Whether you call them, habicheulasfrijoles, or granos,  beans are a popular foodstuff in Puerto Rican cooking. In my parents day, during the dark times of the Great Depression, beans and rice is what staved off hunger on the island. It was cheap and nutritious. When Boricuas first came to New York during the mass wave in the 1950s, they brought with them their penchant for beans . I was raised on beans and whatever grain was available. And the dish given below was one of our favorites. It’s Bean with Sausage. The sausage being chorizo, the cured, spicy Spanish sausage so beloved in our culture. They come in an 8-ounce package and, for this meal, you’ll need three.

Now, if you’ve acquired my book, Puerto Rican Cuisine in America (Running Press) you will note that I give two  methods for soaking beans. Most likely you’ll be getting dried beans from a store or supermarket. They require soaking in water before cooking if for no other reason that the dry beans you pick up could be older and drier than last year’s meatloaf. I prefer overnight soaking as oppose to the quick soaking method. It follows that the more soaking time, the more tender the product. But, if you’re pressed for time you can do quick soaking: put the beans in a pot with water to cover (about 2 inches). Bring water to a boil and cook beans for 1 minute. Remove from heat, cover with a lid and let soak for 1 hour. Drain the beans, rinse and cook according to recipe.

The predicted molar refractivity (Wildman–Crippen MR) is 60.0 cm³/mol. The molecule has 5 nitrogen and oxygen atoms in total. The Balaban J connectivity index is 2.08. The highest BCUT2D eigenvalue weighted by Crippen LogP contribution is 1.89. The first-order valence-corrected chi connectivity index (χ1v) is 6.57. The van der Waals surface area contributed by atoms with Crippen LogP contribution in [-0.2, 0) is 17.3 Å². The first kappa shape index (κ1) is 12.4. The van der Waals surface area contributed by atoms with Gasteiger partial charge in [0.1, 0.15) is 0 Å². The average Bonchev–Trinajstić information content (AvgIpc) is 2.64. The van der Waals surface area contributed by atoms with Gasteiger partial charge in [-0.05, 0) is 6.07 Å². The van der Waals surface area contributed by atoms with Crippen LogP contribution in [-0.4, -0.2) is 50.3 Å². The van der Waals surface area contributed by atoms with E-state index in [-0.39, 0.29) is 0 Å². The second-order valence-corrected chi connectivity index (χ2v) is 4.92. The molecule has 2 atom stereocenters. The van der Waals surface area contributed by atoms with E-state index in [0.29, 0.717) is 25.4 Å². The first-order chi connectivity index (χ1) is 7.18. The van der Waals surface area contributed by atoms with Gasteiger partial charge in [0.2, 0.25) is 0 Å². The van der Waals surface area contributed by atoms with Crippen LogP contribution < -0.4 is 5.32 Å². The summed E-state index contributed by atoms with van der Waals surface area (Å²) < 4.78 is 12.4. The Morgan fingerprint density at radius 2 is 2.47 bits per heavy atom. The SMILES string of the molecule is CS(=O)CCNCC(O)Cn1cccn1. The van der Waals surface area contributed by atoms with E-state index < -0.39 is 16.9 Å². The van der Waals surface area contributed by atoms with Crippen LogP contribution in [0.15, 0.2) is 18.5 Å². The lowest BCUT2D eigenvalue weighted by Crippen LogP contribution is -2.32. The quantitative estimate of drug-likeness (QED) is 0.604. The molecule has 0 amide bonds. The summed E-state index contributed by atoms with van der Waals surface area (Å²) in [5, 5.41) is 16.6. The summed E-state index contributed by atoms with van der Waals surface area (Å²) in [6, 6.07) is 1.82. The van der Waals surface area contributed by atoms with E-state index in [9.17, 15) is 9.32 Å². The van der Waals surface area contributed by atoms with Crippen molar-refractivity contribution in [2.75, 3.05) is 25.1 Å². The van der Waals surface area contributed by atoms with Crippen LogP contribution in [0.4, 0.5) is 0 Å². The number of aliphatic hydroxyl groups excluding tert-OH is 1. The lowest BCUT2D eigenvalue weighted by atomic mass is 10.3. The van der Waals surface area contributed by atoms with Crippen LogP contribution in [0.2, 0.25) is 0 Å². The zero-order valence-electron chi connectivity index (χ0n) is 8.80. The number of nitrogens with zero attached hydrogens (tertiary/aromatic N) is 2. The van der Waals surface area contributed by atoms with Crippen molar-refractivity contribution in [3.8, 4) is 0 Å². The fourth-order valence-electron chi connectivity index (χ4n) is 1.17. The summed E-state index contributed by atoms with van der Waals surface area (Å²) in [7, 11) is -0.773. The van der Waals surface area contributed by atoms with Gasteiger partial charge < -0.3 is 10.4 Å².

Now, for this recipe you can use whatever beans are available. It can be red kidney beans, black beans, white beans, Lima beans, pink beans, black eye peas, or green peas (what we call pitipuas, a mispronunciation of the French petitpois).  This time around I used pinto beans, which we hand on hand. Yes, you’re saying, who not just use beans from a can. You could, and it would be convenient, but it just wouldn’t taste the same. Believe me, the result would be different.  If nothing else, dried beans are healthier (canned beans are chock full of salt).

Also, in preparing the beans, I use sofrito as a condiment.  Sofrito is an aromatic mix of herbs and spices that is a base for cooking countless dishes. In my cookbook I give a recipe for making sofrito. You can also access a recipe from my post of 11/08/10. Or you can prepare the recipe without it. Some cooks use Sazón Accent (Goya makes a good product).  And, of course, the perfect side dish for this recipe is white or yellow rice

(Beans with Sausage)


1 pound package of whatever bean desired
3 cups water
½ cup olive oil
3 chorizo sausages, sliced into ¼-inch rounds
2 tablespoons sofrito
¼ cup tomato sauce
Salt and ground black pepper to taste
1 tablespoons fresh chopped oregano or 1 teaspoon dried


1. Rinse the beans in a colander under cool running water. Check and discard any stones or other debris. Soak overnight in a pot with water to cover.
2. Drain and rinse. Place in heavy kettle or Dutch oven with 3 cups water. Bring to a boil, cover, and cook over moderate-high heat for 20 minutes.
3. Meanwhile, in a skillet or frying pan, heat olive oil. Add chorizo and stir-fry on moderate heat for 5 minutes.
4. Add sofrito, tomato sauce, salt, pepper and oregano. Sauté another 5 minutes.
5. Add sofrito mix to the beans. Stir, cover and cook for 20 minutes or until sauce has thickened. Serve with rice.
Yield: 6 servings.